A recent study, affiliated with UNIST has introduced a novel method for the fabrication of highly transparent silver nanowires (AgNWs) that are nearly invisible to the naked eye. This flatly played down the likelihood of applying the technology to create a smart film, specialized in displaying information on glasses and preventing frost on automotive windshields.
This study has been led by Professor Jang-Ung Park in the School of Materials Science and Engineering at UNIST in collaboration with Professor Sun-Kyung Kim in the Department of Applied Physics from Kyung Hee University. In the study, the team has succeeded in engineering a ‘99% transparent metal electrode by forming an oxide film on the transparent electrode, light scattering is minimized and electrode transparency is dramatically improved.
Transparent electrodes are thin films that transmit electricity through visible light. Currently, ITO (indium tin oxide) transparent electrodes are widely used for flat displays and touch panels. In recent years, instead of instead of ITO, transparent electrodes (silver nanofibers, silver nanowires, metal grids, etc.) have been studied in which a metal is formed at a level of several micrometers (㎛) or less. However, the structured metals can sustain a very large scattering cross-section that is induced by localized surface plasmons, which often has an adverse effect on their use as transparent electrodes in displays, touch screens, and smart windows due to an issue of low clarity, according to the research team.
In the study, Professor Park’s team introduced an oxide film that thinly covers the metal structure to solve light scattering by the metal structure. The scattering of light by the metal changes the electrical polarity of the electrons filling the light-receiving metal (polarization). If the polarization of electrons can be induced in the direction opposite to the metal, polarization can be canceled and scattering suppression is possible. In this study, we used oxide films to challenge polarization cancellation.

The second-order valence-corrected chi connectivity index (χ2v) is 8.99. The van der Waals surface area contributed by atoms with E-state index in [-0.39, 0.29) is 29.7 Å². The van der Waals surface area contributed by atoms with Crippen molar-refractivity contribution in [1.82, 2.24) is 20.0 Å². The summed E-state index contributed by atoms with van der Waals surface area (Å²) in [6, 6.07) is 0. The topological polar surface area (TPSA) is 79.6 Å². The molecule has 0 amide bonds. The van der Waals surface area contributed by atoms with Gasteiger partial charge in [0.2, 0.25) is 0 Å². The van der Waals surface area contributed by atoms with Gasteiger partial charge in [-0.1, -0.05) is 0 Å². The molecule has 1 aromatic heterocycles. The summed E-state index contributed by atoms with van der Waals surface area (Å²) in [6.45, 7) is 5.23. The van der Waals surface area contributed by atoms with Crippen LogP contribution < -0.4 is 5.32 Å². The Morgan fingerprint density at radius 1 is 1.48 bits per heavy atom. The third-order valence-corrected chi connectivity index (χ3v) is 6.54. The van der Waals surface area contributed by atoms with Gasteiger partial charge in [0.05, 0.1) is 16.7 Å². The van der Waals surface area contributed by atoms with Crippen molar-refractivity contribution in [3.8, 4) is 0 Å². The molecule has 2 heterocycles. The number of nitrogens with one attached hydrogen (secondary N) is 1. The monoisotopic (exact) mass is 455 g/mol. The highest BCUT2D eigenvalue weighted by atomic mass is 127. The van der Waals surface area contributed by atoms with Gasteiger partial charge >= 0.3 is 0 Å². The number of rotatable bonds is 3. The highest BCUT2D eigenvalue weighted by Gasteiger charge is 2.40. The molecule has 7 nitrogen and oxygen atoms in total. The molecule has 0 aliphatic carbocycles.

The researchers placed the AgNWs with a thickness of 1 μm in a mesh structure and partially oxidized the surface to form an oxide film of 100 nanometers. Such electrodes completely inhibited the scattering of light produced by the silver nanowires and exhibited extremely high transparency of 99% when compared to the existing glasses without silver nanowires. At the same time, it also showed electric conductivity twice as high as that of the conventional ITO transparent electrode.
The team also succeeded in developing a ‘transparent heater’ for automobile glasses, using the new AgNWs. The transparent heater installed on a toy car glass, quickly removed the fogging without blocking the view.
“We expect a wider range of applications as we have addressed the important problem of light scattering in transparent electrodes,” says Professor Park. “We expect to be able to apply transparent electrodes to smart glasses, smart contact lenses, augmented reality (AR), as well as displays using transparent electrodes.”
“The newly-developed oxide-based scattering suppression technology is applicable to all metal structures as well as silver nanowires,” says Professor Kim. “In addition to transparent electrode applications, the technology will be applied to transparent cloak technology, which makes metal structures disappear from the eye.”
The findings of this study have been published as an ASAP (As Soon As Publishable) article in Nano Letters, one of the most prestigious journals in the field of materials engineering issued by the American Chemical Society.
Sang-Woo Kim, et al., “A Full-Visible-Spectrum Invisibility Cloak for Mesoscopic Metal Wires,” Nano Letters, (2018).